Wednesday, June 10, 2009

day six - last anchorage

By late morning the wind was light and we were making less than one knot towards Wilkinson Point. It was getting hot so we started up the outboard and motored with the engine just above idle. A couple of tiny rain clouds came up from the south. Bruce stood up forward and directed Spartina past the rainfall with one cloud to port and the other to starboard. Hardly a drop of water hit the boat. Nice navigating!

Bruce took the tiller while I tried to photograph reflections of Spartina on the mirror-like water. I like the one above. If you saw it full frame you would see my hand reaching out to the top right holding my waterproof camera. I like the photo because it has a "story book" feel to it with a curved mast and jib bent to the wind. I would like to sail on a boat like that one day (oh, wait a minute.......).
The water of the Neuse River was so still it reminded us of our last trip just north of Cedar Island. We had dropped anchor on the glassy waters of Pamlico Sound and gone for a swim. We were talking about doing the same thing here when I looked to the east and saw the water ruffled by the approaching wind. In just a couple of minutes we were on a broad reach doing four to five knots. (Bruce needed sunglasses to keep the glare from his legs from blinding him.)

This was easy sailing. We ticked off the markers as we sailed up the Neuse River once again making better time than we had expected. It was hot and sunny. The wind was perfect.
Past Wilkinson Point we watched the Cherry Point-Minnesott Ferry cross the river in front of us. Fighter planes from nearby Cherry Point Marine Corps Air Station circled in the skies above us. We talked about how it was something different every day on this trip. Storms, sailing with the wind, beating into the wind, rivers, canals and the open sounds. Each day had its own feel. (In fact most days were like two or three days in one things changed so fast.) By late afternoon the sun was taking a toll on both of us. It is surprising how a "nice day" on the water can sap one's energy. Cooler, overcast days are much easier to deal with.

Just about six miles down river from New Bern, so close we could see the Hwy 17 bridge in the distance, we turned in to a little anchorage at Goose Creek. I gave one last, futile effort at fishing - this should have been (and probably was) a great spot for speckled trout - but not for me.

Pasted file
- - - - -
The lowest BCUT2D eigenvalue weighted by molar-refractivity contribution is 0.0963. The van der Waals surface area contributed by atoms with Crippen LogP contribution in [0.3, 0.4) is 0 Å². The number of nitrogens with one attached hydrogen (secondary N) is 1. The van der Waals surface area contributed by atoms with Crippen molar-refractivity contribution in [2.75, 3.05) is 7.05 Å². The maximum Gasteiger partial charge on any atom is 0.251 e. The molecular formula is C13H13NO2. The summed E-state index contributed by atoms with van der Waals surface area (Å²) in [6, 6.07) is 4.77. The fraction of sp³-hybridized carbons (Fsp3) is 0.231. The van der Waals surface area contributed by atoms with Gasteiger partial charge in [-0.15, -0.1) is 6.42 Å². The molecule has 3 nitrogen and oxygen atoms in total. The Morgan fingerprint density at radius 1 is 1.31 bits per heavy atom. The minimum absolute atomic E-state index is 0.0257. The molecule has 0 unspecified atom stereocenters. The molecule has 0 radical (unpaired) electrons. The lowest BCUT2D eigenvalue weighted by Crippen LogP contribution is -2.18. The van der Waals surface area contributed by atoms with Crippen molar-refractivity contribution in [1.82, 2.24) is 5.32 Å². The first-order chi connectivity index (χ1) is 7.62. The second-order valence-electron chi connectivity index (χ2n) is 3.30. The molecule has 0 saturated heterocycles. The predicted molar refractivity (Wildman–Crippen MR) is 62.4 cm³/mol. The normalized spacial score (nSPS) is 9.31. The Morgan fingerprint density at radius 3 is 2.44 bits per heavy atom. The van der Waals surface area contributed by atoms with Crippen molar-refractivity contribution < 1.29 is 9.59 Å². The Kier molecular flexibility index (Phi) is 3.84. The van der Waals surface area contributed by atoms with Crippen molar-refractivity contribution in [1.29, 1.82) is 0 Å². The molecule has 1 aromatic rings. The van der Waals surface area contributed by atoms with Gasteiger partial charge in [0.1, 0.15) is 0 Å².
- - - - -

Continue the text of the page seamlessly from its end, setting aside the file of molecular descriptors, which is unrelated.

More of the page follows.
We had dinner - kung pao spam - using a can of spam, fried on the griddle, and a packet of asian noodles with kung pao sauce. Don't knock it until you have tried it (it's already on the menu list for the next trip).

(When we were having dinner in Oriental we looked at the charts and talked about our final leg to New Bern. We were fairly certain that it would be too far to push on to New Bern in one day. So we looked at different anchorage possibilities. After we closed the chart book, Steve noted that we could possibly make it to a high end marina and resort to spend the night or we could stay at an anchorage and camp on the boat. I smiled at the possibility of another night with a restaurant and bed. The little comforts are so nice. Well I thought nothing more about it as we headed out the next morning. When our sailing day was done we put in at Goose Creek found a nice place to anchor and do a little fishing. As the day waned we raised the anchor and moved to a spot a bit more suitable for spending the night. We had settled in and were enjoying the evening after our gourmet Kung Pao Spam dinner. We talked about how great the trip had been and all the great anchorages we had discovered. I then remembered the possible high end marina and resort and mentioned it to Steve. I told him it was a shame we couldn't have made it to the marina to at least check it out. In the end, we both agreed that we really liked spending our last night on Spartina. Before turning in for the night and in a most casual manner Steve said,"if you climb the mast and look towards the stern you could probably see the marina over on the next creek". I looked at him for a few seconds, realized what he was saying and then we both had a great laugh. Sure enough, I saw it up the next creek the following morning as we motored out onto the Neuse River.)

Late that evening the storms finally showed up. They were small, dark and intense storms that passed to the north and south of us. We could look through the mosquito mesh at the stars above and still see the lightening flashing off towards New Bern. Late at night a small rain storm passed over the boat. We had the boom tent ready to set up, but instead just closed up our bivys and let the rain fall.

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